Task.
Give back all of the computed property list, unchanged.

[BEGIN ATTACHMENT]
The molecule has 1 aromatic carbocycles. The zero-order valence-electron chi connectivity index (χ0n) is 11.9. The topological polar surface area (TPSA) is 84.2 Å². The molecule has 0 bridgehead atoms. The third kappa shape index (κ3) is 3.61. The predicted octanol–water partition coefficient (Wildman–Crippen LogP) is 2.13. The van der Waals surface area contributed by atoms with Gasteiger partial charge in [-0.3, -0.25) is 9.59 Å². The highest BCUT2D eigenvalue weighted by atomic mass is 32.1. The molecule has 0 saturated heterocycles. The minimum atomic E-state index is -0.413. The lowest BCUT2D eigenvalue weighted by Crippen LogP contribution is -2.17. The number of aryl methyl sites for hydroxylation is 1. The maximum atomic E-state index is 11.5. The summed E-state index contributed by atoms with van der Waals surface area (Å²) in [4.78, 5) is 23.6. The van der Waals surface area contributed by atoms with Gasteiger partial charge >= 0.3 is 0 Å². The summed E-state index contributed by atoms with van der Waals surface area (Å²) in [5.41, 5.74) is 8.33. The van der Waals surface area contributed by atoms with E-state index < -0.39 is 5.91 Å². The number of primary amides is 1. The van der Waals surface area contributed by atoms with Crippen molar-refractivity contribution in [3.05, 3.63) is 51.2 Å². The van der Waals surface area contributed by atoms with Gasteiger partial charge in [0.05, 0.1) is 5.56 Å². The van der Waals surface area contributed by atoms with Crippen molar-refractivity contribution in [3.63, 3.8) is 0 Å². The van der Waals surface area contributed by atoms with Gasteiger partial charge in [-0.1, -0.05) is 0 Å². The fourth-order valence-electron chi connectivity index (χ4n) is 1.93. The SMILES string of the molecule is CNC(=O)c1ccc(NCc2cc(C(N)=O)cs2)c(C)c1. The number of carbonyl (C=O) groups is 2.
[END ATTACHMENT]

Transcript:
The molecule has 1 aromatic carbocycles. The zero-order valence-electron chi connectivity index (χ0n) is 11.9. The topological polar surface area (TPSA) is 84.2 Å². The molecule has 0 bridgehead atoms. The third kappa shape index (κ3) is 3.61. The predicted octanol–water partition coefficient (Wildman–Crippen LogP) is 2.13. The van der Waals surface area contributed by atoms with Gasteiger partial charge in [-0.3, -0.25) is 9.59 Å². The highest BCUT2D eigenvalue weighted by atomic mass is 32.1. The molecule has 0 saturated heterocycles. The minimum atomic E-state index is -0.413. The lowest BCUT2D eigenvalue weighted by Crippen LogP contribution is -2.17. The number of aryl methyl sites for hydroxylation is 1. The maximum atomic E-state index is 11.5. The summed E-state index contributed by atoms with van der Waals surface area (Å²) in [4.78, 5) is 23.6. The van der Waals surface area contributed by atoms with Gasteiger partial charge >= 0.3 is 0 Å². The summed E-state index contributed by atoms with van der Waals surface area (Å²) in [5.41, 5.74) is 8.33. The van der Waals surface area contributed by atoms with E-state index < -0.39 is 5.91 Å². The number of primary amides is 1. The van der Waals surface area contributed by atoms with Crippen molar-refractivity contribution in [3.05, 3.63) is 51.2 Å². The van der Waals surface area contributed by atoms with Gasteiger partial charge in [0.05, 0.1) is 5.56 Å². The van der Waals surface area contributed by atoms with Crippen molar-refractivity contribution in [3.63, 3.8) is 0 Å². The van der Waals surface area contributed by atoms with Gasteiger partial charge in [-0.1, -0.05) is 0 Å². The fourth-order valence-electron chi connectivity index (χ4n) is 1.93. The SMILES string of the molecule is CNC(=O)c1ccc(NCc2cc(C(N)=O)cs2)c(C)c1. The number of carbonyl (C=O) groups is 2.